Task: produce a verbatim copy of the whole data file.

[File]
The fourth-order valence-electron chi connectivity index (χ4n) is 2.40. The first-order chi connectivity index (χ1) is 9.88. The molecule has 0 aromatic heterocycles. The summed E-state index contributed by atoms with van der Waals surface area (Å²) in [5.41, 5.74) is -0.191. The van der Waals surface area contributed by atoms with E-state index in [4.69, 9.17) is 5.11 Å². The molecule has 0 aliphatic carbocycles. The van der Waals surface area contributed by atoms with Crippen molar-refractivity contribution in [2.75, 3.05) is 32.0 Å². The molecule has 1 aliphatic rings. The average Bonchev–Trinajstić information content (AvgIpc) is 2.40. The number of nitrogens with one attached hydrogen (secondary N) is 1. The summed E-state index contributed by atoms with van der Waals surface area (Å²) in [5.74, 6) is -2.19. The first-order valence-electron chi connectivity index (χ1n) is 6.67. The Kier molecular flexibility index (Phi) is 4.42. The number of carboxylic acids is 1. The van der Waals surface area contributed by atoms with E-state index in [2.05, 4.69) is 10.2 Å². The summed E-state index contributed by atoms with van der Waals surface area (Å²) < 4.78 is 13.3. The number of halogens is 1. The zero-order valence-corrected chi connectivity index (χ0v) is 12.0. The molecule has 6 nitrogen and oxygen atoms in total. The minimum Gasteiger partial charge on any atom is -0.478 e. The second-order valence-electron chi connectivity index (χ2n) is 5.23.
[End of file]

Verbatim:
The fourth-order valence-electron chi connectivity index (χ4n) is 2.40. The first-order chi connectivity index (χ1) is 9.88. The molecule has 0 aromatic heterocycles. The summed E-state index contributed by atoms with van der Waals surface area (Å²) in [5.41, 5.74) is -0.191. The van der Waals surface area contributed by atoms with E-state index in [4.69, 9.17) is 5.11 Å². The molecule has 0 aliphatic carbocycles. The van der Waals surface area contributed by atoms with Crippen molar-refractivity contribution in [2.75, 3.05) is 32.0 Å². The molecule has 1 aliphatic rings. The average Bonchev–Trinajstić information content (AvgIpc) is 2.40. The number of nitrogens with one attached hydrogen (secondary N) is 1. The summed E-state index contributed by atoms with van der Waals surface area (Å²) in [5.74, 6) is -2.19. The first-order valence-electron chi connectivity index (χ1n) is 6.67. The Kier molecular flexibility index (Phi) is 4.42. The number of carboxylic acids is 1. The van der Waals surface area contributed by atoms with E-state index in [2.05, 4.69) is 10.2 Å². The summed E-state index contributed by atoms with van der Waals surface area (Å²) < 4.78 is 13.3. The number of halogens is 1. The zero-order valence-corrected chi connectivity index (χ0v) is 12.0. The molecule has 6 nitrogen and oxygen atoms in total. The minimum Gasteiger partial charge on any atom is -0.478 e. The second-order valence-electron chi connectivity index (χ2n) is 5.23.